What are the "basic functions" a graphic planning table for use in manufacturing companies need to offer to convey meaningful information and support the decision maker and production planner in the best possible way? In our previous blog post you learned about three key features: Switching views for different planning perspectives, flexible resolution of timescale and multi-level grouping visualization. Here comes blog post #2, presenting three further functions an effective production planning table should offer.
When it comes to production planning, graphical planning tables provide valuable assistance as to visualizing complex contexts and bringing transparency to production planning data.
What are the "basic functions" a graphic planning table for use in manufacturing companies needs to offer to convey meaningful information and support the decision maker and production planner in the best possible way?
In this blog post, which is post #1 of a series of three, I discuss three key features that a visual planning table should have.
When discussing requirements for a scheduling or planning application our customers typically adress issues like: performance, grouping, sorting and filtering, data binding, drag & drop interactions, linking of tasks, and printing. What is often overlooked is the impact that colors can have for a such an application. Colors seem so trivial, that they are only rarely discussed. However, our experience from dealing with Gantt diagrams for more than 20 years tells us that colors are the spices for your Gantt charts. In this blog post you can learn how colors can help establishing visual intelligence.
We have been developing Gantt chart software for more than 20 years. When working with customers, we often discuss issues like performance, grouping, sorting and filtering, data binding, drag & drop interactions, linking of tasks, printing and other typical Gantt diagram features with them. What is often overlooked is the impact that colors can have for a scheduling application. Colors seem so trivial, that they are only rarely discussed. With this blog post we share five best practices how to use colors to define the semantics of your planning diagram.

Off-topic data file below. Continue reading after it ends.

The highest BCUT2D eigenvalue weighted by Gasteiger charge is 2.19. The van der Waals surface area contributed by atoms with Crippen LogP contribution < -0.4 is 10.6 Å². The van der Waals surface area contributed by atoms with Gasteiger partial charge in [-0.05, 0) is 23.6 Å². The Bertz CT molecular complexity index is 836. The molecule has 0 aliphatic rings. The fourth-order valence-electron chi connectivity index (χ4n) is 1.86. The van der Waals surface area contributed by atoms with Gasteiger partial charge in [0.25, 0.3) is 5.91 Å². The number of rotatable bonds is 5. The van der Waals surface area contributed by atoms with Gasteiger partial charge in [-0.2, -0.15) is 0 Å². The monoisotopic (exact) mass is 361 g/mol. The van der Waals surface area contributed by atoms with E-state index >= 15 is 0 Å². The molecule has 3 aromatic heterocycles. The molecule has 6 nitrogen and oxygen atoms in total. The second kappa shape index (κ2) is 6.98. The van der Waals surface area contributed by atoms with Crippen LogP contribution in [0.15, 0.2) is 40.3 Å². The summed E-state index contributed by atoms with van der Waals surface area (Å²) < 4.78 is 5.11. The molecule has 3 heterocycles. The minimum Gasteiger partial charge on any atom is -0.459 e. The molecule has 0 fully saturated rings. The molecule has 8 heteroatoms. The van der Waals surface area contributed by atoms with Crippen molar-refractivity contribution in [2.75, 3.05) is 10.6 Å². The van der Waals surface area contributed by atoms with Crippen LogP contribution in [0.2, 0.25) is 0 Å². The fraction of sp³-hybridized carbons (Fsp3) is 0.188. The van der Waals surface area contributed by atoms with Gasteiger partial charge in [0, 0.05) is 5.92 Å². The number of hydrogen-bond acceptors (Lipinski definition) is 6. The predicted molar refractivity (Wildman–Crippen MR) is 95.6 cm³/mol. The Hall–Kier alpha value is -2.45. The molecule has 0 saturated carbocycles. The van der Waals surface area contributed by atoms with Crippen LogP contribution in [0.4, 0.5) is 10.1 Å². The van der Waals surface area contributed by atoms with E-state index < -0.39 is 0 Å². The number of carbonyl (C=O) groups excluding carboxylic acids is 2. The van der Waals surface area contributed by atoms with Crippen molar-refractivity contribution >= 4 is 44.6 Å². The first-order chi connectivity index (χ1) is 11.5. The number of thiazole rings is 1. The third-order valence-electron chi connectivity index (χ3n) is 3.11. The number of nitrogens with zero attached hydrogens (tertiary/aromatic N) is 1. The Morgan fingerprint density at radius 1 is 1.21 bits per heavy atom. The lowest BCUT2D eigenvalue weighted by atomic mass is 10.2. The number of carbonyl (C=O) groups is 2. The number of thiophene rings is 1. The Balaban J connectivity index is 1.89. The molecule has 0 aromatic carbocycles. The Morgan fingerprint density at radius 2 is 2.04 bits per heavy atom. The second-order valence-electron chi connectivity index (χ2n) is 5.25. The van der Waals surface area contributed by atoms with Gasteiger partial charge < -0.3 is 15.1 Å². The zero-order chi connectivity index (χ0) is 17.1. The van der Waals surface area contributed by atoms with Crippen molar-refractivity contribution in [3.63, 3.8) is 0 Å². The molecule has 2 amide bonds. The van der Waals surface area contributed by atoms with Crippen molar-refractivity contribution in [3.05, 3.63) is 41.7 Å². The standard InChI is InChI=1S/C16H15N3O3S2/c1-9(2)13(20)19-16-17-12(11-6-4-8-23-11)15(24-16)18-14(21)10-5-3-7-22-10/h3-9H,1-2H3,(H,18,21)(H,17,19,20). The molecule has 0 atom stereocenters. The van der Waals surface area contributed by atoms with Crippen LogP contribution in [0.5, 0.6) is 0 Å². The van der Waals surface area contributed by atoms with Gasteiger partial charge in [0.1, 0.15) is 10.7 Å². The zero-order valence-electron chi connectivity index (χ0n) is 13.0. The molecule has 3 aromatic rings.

Gantt chart software is commonly used to visualize production, project, personnell, logistics or resources information. One of the key values is that it provides a quick and intuitive overview of time-related planning and scheduling data that have dependencies. As such users can quickly identify scheduling issues. We call this the information value. The other key value of a proper Gantt chart software comes from the fact that it enables interactive drag & drop changes to the schedule. This allows the user to quickly take corrective actions, and not only analyze the data, but change it. This generates an agility value. This blog post discusses some fundamental concepts how to improve the drag & drop user experience when working with a Gantt diagram.
You may have noticed our analogy between spices and colors: Spices can play a hidden, a dominant or a complementary role in a meal. Similarly, there are also different functions that colors can take in a Gantt chart. Typically, we started differentiating between (a) the role of colors to determine the look and feel of a Gantt chart, (b) the role of colors to define the semantics and (c) the role of colors to provide intelligence to a Gantt chart. With this blog post, we want to shed some light on (a) by giving you four concrete tips.
When using a Gantt chart in any kind of scheduling application, users typically are not interested in seeing all data. They want to focus only on the relevant data. That means they want to focus on those jobs, production orders or tasks which are crucial and which require corrective actions. Hence, software developers creating Gantt chart applications should look out for Gantt chart software components which provide capabilities to create visual alerts.
While Gantt charts are commonly used for production scheduling and project management, they still offer some unleashed potential for field service-savvy organizations. These organizations typically need to manage installs, service or repairs of systems or equipment. Hence, they send their teams of qualified service technicians into the field, i.e. to their customers. This blog post deals with the challenges to appropriately schedule all these valuable service engineers. It provides ideas how interactive Gantt charts can add value to this scheduling challenge.